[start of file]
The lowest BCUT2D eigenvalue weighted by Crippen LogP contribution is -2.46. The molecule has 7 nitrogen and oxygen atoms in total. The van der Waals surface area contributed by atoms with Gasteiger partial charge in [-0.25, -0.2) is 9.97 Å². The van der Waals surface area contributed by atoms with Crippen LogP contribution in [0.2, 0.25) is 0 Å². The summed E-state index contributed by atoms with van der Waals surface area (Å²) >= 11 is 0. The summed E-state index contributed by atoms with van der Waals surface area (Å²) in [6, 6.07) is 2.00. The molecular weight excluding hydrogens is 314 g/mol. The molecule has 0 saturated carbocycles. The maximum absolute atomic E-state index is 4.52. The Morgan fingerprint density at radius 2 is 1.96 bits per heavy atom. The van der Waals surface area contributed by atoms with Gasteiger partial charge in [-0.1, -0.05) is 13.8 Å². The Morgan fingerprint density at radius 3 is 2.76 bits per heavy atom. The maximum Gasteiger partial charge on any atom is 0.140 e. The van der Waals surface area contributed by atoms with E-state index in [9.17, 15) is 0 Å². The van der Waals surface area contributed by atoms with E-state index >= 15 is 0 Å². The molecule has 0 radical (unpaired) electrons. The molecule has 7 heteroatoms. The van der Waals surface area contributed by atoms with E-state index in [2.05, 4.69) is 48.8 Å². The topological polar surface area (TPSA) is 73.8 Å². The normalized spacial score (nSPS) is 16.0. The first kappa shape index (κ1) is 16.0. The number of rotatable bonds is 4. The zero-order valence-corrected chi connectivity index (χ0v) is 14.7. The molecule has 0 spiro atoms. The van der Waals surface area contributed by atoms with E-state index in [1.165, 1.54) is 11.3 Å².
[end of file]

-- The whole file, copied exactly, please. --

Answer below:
The lowest BCUT2D eigenvalue weighted by Crippen LogP contribution is -2.46. The molecule has 7 nitrogen and oxygen atoms in total. The van der Waals surface area contributed by atoms with Gasteiger partial charge in [-0.25, -0.2) is 9.97 Å². The van der Waals surface area contributed by atoms with Crippen LogP contribution in [0.2, 0.25) is 0 Å². The summed E-state index contributed by atoms with van der Waals surface area (Å²) >= 11 is 0. The summed E-state index contributed by atoms with van der Waals surface area (Å²) in [6, 6.07) is 2.00. The molecular weight excluding hydrogens is 314 g/mol. The molecule has 0 saturated carbocycles. The maximum absolute atomic E-state index is 4.52. The Morgan fingerprint density at radius 2 is 1.96 bits per heavy atom. The van der Waals surface area contributed by atoms with Gasteiger partial charge in [-0.1, -0.05) is 13.8 Å². The Morgan fingerprint density at radius 3 is 2.76 bits per heavy atom. The maximum Gasteiger partial charge on any atom is 0.140 e. The van der Waals surface area contributed by atoms with E-state index in [9.17, 15) is 0 Å². The van der Waals surface area contributed by atoms with E-state index >= 15 is 0 Å². The molecule has 0 radical (unpaired) electrons. The molecule has 7 heteroatoms. The van der Waals surface area contributed by atoms with E-state index in [2.05, 4.69) is 48.8 Å². The topological polar surface area (TPSA) is 73.8 Å². The normalized spacial score (nSPS) is 16.0. The first kappa shape index (κ1) is 16.0. The number of rotatable bonds is 4. The zero-order valence-corrected chi connectivity index (χ0v) is 14.7. The molecule has 0 spiro atoms. The van der Waals surface area contributed by atoms with E-state index in [1.165, 1.54) is 11.3 Å².